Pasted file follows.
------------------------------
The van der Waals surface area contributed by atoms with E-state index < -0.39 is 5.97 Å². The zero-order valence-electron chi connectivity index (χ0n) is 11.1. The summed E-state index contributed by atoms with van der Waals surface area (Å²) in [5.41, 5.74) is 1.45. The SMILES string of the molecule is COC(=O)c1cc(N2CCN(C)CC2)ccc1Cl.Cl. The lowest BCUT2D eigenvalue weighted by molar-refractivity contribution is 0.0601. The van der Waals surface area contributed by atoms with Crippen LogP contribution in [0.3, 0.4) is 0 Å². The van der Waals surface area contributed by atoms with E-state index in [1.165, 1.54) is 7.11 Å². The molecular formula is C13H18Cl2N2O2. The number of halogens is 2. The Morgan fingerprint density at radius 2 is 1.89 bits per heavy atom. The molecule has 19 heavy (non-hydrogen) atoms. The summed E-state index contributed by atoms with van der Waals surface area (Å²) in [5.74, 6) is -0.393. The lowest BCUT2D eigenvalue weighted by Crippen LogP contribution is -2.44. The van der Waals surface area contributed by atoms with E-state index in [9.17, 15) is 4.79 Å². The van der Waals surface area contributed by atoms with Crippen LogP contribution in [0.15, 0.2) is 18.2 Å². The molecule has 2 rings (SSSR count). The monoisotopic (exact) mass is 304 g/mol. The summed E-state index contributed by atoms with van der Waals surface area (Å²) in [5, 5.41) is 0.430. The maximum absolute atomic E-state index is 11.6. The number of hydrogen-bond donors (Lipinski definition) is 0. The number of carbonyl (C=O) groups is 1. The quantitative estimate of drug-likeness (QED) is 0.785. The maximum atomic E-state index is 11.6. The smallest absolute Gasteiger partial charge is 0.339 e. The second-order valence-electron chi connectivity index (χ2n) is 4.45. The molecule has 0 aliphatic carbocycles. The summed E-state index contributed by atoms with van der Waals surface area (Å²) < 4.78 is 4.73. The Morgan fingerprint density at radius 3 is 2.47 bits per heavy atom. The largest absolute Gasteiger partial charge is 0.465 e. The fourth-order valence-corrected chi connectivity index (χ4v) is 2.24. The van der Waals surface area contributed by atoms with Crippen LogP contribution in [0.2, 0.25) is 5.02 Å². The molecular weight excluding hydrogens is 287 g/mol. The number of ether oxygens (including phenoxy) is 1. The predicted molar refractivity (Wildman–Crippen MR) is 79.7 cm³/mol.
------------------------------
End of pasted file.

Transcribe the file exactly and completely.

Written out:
The van der Waals surface area contributed by atoms with E-state index < -0.39 is 5.97 Å². The zero-order valence-electron chi connectivity index (χ0n) is 11.1. The summed E-state index contributed by atoms with van der Waals surface area (Å²) in [5.41, 5.74) is 1.45. The SMILES string of the molecule is COC(=O)c1cc(N2CCN(C)CC2)ccc1Cl.Cl. The lowest BCUT2D eigenvalue weighted by molar-refractivity contribution is 0.0601. The van der Waals surface area contributed by atoms with Crippen LogP contribution in [0.3, 0.4) is 0 Å². The van der Waals surface area contributed by atoms with E-state index in [1.165, 1.54) is 7.11 Å². The molecular formula is C13H18Cl2N2O2. The number of halogens is 2. The Morgan fingerprint density at radius 2 is 1.89 bits per heavy atom. The molecule has 19 heavy (non-hydrogen) atoms. The summed E-state index contributed by atoms with van der Waals surface area (Å²) in [5.74, 6) is -0.393. The lowest BCUT2D eigenvalue weighted by Crippen LogP contribution is -2.44. The van der Waals surface area contributed by atoms with E-state index in [9.17, 15) is 4.79 Å². The van der Waals surface area contributed by atoms with Crippen LogP contribution in [0.15, 0.2) is 18.2 Å². The molecule has 2 rings (SSSR count). The monoisotopic (exact) mass is 304 g/mol. The summed E-state index contributed by atoms with van der Waals surface area (Å²) in [5, 5.41) is 0.430. The maximum absolute atomic E-state index is 11.6. The number of hydrogen-bond donors (Lipinski definition) is 0. The number of carbonyl (C=O) groups is 1. The quantitative estimate of drug-likeness (QED) is 0.785. The maximum atomic E-state index is 11.6. The smallest absolute Gasteiger partial charge is 0.339 e. The second-order valence-electron chi connectivity index (χ2n) is 4.45. The molecule has 0 aliphatic carbocycles. The summed E-state index contributed by atoms with van der Waals surface area (Å²) < 4.78 is 4.73. The Morgan fingerprint density at radius 3 is 2.47 bits per heavy atom. The largest absolute Gasteiger partial charge is 0.465 e. The fourth-order valence-corrected chi connectivity index (χ4v) is 2.24. The van der Waals surface area contributed by atoms with Crippen LogP contribution in [0.2, 0.25) is 5.02 Å². The molecular weight excluding hydrogens is 287 g/mol. The number of ether oxygens (including phenoxy) is 1. The predicted molar refractivity (Wildman–Crippen MR) is 79.7 cm³/mol.